When we last spoke in a Close-up with our February site artist, Evelin Milanesi, it was August 2014 and she had only been decorating cookies for two years, yet she was on the cusp of heading to Genoa, Italy for Cookie’sCool, the first international cookie decorating convention. Those event organizers had clearly recognized Evelin’s unusual cookie talents, just as we had on Cookie Connection. Evelin was our second site member to reach “Cookie Queen” status for having amassed 100,000 activity points due, in large part, to the many, many views her cookie posts attracted. She was also a finalist in Cookie Connection’s Cookiers’ Choice Awards in 2014, and is a two-time winner of our Cookier of the Year award, both in 2015 and 2016. Her work has, of course, been lauded by other organizations as well. You can read more about those awards in her bio in her February site artist forum post.
Evelin lives in Milan, Italy, and she is 48 years old. After 25 years of painting on canvas and working on huge mural decorations, she started her cookie journey in 2012. In the beginning, cookies were just a whim and a hobby for her, but, in a few months, they became a new way of life and source of work. (Evelin's early cookies were much like her recent landscape cookie below, insofar as they demonstrated her insane painting skills!) Most of Evelin's time back in 2014, and even today, is spent teaching cookie decorating classes.
I haven’t seen Evelin since we first met at Cookie’sCool, and we’ve only touched base here and there online since, so I am super eager to catch up with her in this interview. We’ll talk about how both her cookie and teaching work have evolved, especially since COVID, and what new plans she has to wow the cookie world!
JMU: Hi, Evelin! It’s so great to reconnect with you here today, and I sure hope we get the opportunity to cookie together again in person one day soon. I’m going to jump right into this interview by asking about your teaching. Back in 2014, you were traveling mostly to Italian decorating schools to teach four-hour hands-on classes to groups of up to eight students. Did you continue to teach all the way through COVID, and how, if at all, did you modify your teaching approach to deal with the pandemic?
EM: Hi, Julia! I am so happy to reconnect with you after a long time. I am sure we’ll meet up once again one day or another. It would be great! Yes, before COVID, I was teaching group classes, mostly in my city, Milan, almost every weekend. Nowadays, my hands-on classes are still frozen, as long as the pandemic is not completely resolved.
JMU: Gosh, I am so sorry to hear that your in-person classes have stalled, though that's completely understandable. Have you explored moving into online classes at all? If so, how are they structured (platform, length, number of students, price, etc.) and how have they worked for you? If you haven't explored online classes, why not?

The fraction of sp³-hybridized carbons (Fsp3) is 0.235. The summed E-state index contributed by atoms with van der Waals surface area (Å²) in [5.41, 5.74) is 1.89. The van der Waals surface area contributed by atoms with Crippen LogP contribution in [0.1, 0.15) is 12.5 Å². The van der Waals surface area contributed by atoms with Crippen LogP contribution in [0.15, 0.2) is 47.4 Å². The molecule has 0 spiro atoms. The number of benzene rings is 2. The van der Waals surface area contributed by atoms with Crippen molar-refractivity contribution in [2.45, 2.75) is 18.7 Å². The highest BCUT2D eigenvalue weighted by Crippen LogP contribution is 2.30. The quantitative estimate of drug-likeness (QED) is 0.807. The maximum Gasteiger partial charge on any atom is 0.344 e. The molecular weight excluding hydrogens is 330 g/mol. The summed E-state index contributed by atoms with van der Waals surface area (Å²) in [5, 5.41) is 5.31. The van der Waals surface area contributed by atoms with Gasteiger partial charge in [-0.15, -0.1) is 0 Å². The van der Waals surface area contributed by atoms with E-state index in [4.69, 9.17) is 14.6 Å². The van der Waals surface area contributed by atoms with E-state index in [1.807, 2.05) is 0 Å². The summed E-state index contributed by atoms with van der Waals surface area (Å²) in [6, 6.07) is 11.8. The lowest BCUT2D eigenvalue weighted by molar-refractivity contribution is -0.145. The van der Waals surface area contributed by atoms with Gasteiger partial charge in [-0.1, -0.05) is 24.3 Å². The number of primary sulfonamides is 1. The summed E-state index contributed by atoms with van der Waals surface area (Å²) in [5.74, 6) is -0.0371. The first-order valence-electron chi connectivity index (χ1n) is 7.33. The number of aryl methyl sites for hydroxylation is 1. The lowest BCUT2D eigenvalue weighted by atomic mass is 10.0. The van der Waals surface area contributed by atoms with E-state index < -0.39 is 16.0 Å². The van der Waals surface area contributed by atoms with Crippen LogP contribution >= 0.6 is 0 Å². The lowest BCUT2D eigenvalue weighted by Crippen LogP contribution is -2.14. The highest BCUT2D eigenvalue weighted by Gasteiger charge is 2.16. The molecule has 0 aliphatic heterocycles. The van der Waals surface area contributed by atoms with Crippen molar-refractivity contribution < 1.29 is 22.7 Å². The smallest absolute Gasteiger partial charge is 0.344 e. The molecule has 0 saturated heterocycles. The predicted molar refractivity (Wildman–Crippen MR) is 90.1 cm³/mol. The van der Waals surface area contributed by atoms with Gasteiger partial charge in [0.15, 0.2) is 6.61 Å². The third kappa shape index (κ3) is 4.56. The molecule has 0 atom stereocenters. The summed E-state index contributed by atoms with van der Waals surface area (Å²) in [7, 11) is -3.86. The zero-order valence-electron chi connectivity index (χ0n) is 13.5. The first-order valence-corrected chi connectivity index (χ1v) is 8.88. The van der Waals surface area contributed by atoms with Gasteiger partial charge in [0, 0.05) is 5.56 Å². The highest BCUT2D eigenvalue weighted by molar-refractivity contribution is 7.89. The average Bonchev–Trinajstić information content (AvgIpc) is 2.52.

EM: In May 2020, I started offering online cookie lessons via Zoom. Price and time change every time depending on the techniques, theme, and difficulty of the class. I feel very comfortable using this platform, and I realize day by day that these online lessons are better than group classes for many reasons, both for me and for students.
JMU: I agree – I have found online classes to be wonderful in so many ways. I feel they’re almost more personal than in-person classes (students do a lot of sharing of their work progress in my classes). What’s more, anyone anywhere can join, and I don’t have to pack up tons of tools in suitcases and schlep them on planes. Yay!
It seems that, here in the US, more and more cookiers are trying to get into teaching these days – perhaps because they see it as more lucrative than selling cookies. In addition, they are often teaching fairly elaborate cookies and not charging much ($25 to $35 USD for a few-hour online class). Have you witnessed this same trend in Italy? And, if so, how has the added competition affected your cookie teaching business, if at all?
EM: In Italy, it is different, I think. We don’t have cookiers that only sell cookies. Italian customers ask for cakes and complete sweets tables, not only cookies. These businesses probably had a stop during the first months of the pandemic, but now their businesses are, if conceivable, bigger than before COVID. People want to come back to celebrating all events and living their lives! I have also noticed that here there are a lot of cheap online classes about cookie and cake decorating, but they are mostly entertaining demos rather than real informative lessons.
JMU: Teaching has been your livelihood for eight years now. Even without COVID, I imagine your teaching style or approach has evolved. Would you say this is true, and, if so, how has your teaching style or approach changed, and why did you decide to make those changes?